1896 - 1907

The Journey of 'The Playboy'

The Library of Trinity College Dublin

Playwright and director at Dublin’s Abbey Theatre, John Millington Synge (1871–1909) remains one of the most important figures in Irish drama. His most celebrated work, 'The Playboy of the Western World', caused riots when it was first performed in 1907 and has since been the subject of major revivals. Celebrating the 110th anniversary of its first performance, 'The Journey of "The Playboy"' illustrates the development of Synge’s most famous play, which follows Christy Mahon, on the run in the west of Ireland having 'murdered' his father. 

1. Synge's Western World: Aran
The west of Ireland was a key creative source for Synge. These opening sections explore his relationship with the Aran Islands, West Kerry and North Mayo.

Synge’s diary entry—in French like many of his entries in his time in Paris—recording his first meeting with W.B. Yeats on 21 December 1896 along with his current reading. Yeats and Synge would go on to become co-directors at Dublin’s Abbey Theatre. (1/2)

'Fait la connaissance de W. B. Yeates.'
[Made the acquaintance of W. B. Yeates.] (2/2)

In his introduction to the first edition of 'The Well of the Saints', Yeats gives his account of their first meeting, in which he claims to have advised Synge to visit Aran for the first time.

It is in fact unlikely that he gave this famous advice then but at a later meeting in 1899 after Synge had already been to Aran and was deciding whether to concentrate on writing about his experiences there or to continue with his literary studies in Paris.

Photograph by Synge of the cottage of Patrick McDonagh, where he stayed on visits to Inishmaan (the middle of the three Aran Islands) like many other visitors to the island, including nationalist Patrick Pearse.

This is the story of the father-killer, told to Synge on his first visit to Inishmaan in May 1898 and recorded in the first draft of his travel book 'The Aran Islands', which gave him the idea for 'The Playboy'.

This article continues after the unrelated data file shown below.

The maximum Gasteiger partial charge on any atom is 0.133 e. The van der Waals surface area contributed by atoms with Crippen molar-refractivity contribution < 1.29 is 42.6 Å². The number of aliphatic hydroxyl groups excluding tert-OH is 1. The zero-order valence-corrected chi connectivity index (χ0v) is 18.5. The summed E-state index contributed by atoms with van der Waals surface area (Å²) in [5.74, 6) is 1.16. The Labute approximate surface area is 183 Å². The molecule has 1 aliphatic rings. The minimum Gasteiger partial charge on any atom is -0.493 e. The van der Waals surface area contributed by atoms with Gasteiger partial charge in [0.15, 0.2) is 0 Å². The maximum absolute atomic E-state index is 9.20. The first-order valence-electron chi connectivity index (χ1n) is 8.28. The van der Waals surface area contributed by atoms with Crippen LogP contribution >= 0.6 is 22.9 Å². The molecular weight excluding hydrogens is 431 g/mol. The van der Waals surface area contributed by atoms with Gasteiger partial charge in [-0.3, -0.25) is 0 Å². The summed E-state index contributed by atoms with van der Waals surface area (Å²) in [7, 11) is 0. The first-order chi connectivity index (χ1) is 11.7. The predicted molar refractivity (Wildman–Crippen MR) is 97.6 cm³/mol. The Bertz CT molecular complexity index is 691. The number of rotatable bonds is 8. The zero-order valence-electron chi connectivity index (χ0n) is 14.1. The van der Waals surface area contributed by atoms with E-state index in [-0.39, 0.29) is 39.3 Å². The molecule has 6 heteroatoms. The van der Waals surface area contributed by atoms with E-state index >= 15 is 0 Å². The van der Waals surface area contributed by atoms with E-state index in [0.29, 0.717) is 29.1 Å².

Blickensderfer typewriter bought by Synge in 1900. Synge was one of the first writers to compose directly on the typewriter.

2. Synge's Western World: West Kerry
Having spent five years visiting the Aran Islands, Synge travelled to West Kerry four times between 1903 and 1906.

Philly and Margaret Harris’s cottage in Mountain Stage, Co. Kerry, where Synge stayed on his visits.

Notes of phrases heard on 1905 visit to Mountain Stage, including one—‘mule kicking the stars’—subsequently used in 'Playboy'. Synge differentiated the phrases heard from those he made up by adding the initials ‘JMS’ to the ones he coined. (1/2)

Notes of phrases heard on 1905 visit to Mountain Stage, including one—‘mule kicking the stars’—subsequently used in 'Playboy'. Synge differentiated the phrases heard from those he made up by adding the initials ‘JMS’ to the ones he coined. (2/2)

Old Mahon uses the phrase as he watches his son Christy competing in a local race. (1/2)

Old Mahon uses the phrase as he watches his son Christy competing in a local race. (2/2)

This is another story noted by Synge in his 1905 Kerry visit which he was to embroider in the dialogue of 'Playboy'. (1/2)

Woman suckles lamb in which doctor detects the elements of a Christian in Cahirciveen. (2/2)

In Pegeen’s insulting tirade to Widow Quin, the incident takes on a distinctly sacrilegious character. (1/2)

In Pegeen’s insulting tirade to Widow Quin, the incident takes on a distinctly sacrilegious character. (2/2)

3. Synge's Western World: North Mayo
In 1905, Synge was commissioned by the ‘Manchester Guardian’ to write a series of articles on the ‘Congested Disticts’, the poorest areas of the west of Ireland, including North Mayo. 'The Playboy' is set in this district, close to Belmullet.

'The general appearance of North Mayo country round Belmullet—another district of great poverty—differs curious from that of Connemara. In Mayo a waste of turf and bog takes the place of the waste of stones that is the feature of the coast of Galway. Everywhere in the building of walls and ditches and even the gables of cottages sods of turf are used instead of pieces of loose granite or limestone.'

Synge’s rough notes for his article ‘In the “Congested Districts”: The Homes of the Harvestmen’, which ends with an account of migrant labourers departing from Belmullet to work in Glasgow.

Harvesters returning with their earnings from Britain are among the threats to Pegeen Mike, who is to be left alone in the pub overnight. (1/2)

PEGEEN (Working herself up) Isn’t there the harvest boys with their tongues red for drink and the ten tinkers is camped in the east glen and the thousand militia—bad cess to them!—walking idle through the land. (2/2)

4. Building a Play
The composition of ‘Playboy’ took almost 1000 pages of drafts. This section explores some of the most important points in the play’s development.

This scenario, from a notebook used in autumn 1904, is the first extant draft of 'Playboy'. It is noticeable that here Synge envisaged a completely farcical comedy of situation. It would take another two and a half years and many different versions to bring the play to the stage.